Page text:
Combining literary studies, the history of science, and visual culture studies, Heinrich analyzes the rhetoric and iconography through which medical missionaries transmitted to the West an image of China as “sick” or “diseased.” He also examines the absorption of that image back into China through missionary activity, through the earliest translations of Western medical texts into Chinese, and even through the literature of Chinese nationalism. Heinrich argues that over time “scientific” Western representations of the Chinese body and culture accumulated a host of secondary meanings, taking on an afterlife with lasting consequences for conceptions of Chinese identity in China and beyond its borders.
Painting Culture describes in detail the actual practice of painting, insisting that such a focus is necessary to engage directly with the role of the art in the lives of contemporary Aboriginals. The book includes a unique local art history, a study of the complete corpus of two painters over a two-year period. It also explores the awkward local issues around the valuation and sale of the acrylic paintings, traces the shifting approaches of the Australian government and key organizations such as the Aboriginal Arts Board to the promotion of the work, and describes the early and subsequent phases of the works’ inclusion in major Australian and international exhibitions. Myers provides an account of some of the events related to these exhibits, most notably the Asia Society’s 1988 "Dreamings" show in New York, which was so pivotal in bringing the work to North American notice. He also traces the approaches and concerns of dealers, ranging from semi-tourist outlets in Alice Springs to more prestigious venues in Sydney and Melbourne.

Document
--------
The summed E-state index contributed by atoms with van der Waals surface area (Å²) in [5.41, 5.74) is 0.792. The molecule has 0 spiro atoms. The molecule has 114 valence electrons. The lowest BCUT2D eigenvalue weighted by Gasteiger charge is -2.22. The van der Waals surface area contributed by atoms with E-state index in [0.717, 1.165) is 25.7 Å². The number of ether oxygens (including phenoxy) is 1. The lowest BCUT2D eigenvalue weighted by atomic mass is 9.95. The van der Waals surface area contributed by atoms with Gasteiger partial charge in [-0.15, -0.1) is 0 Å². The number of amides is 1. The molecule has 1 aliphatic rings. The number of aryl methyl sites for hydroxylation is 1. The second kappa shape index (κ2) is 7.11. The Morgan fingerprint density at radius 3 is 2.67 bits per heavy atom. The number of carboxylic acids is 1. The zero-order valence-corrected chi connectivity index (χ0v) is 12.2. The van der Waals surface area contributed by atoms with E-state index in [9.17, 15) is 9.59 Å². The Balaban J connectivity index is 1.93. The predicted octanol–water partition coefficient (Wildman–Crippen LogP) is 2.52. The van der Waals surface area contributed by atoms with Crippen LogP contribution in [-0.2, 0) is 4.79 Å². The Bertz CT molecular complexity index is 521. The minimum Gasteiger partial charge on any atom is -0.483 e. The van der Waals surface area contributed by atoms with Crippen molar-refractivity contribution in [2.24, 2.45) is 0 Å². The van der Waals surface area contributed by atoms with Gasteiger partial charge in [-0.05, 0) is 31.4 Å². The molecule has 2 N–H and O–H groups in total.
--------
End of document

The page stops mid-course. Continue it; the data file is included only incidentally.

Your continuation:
With its innovative approach to the transnational circulation of culture, this book will appeal to art historians, as well as those in cultural anthropology, cultural studies, museum studies, and performance studies.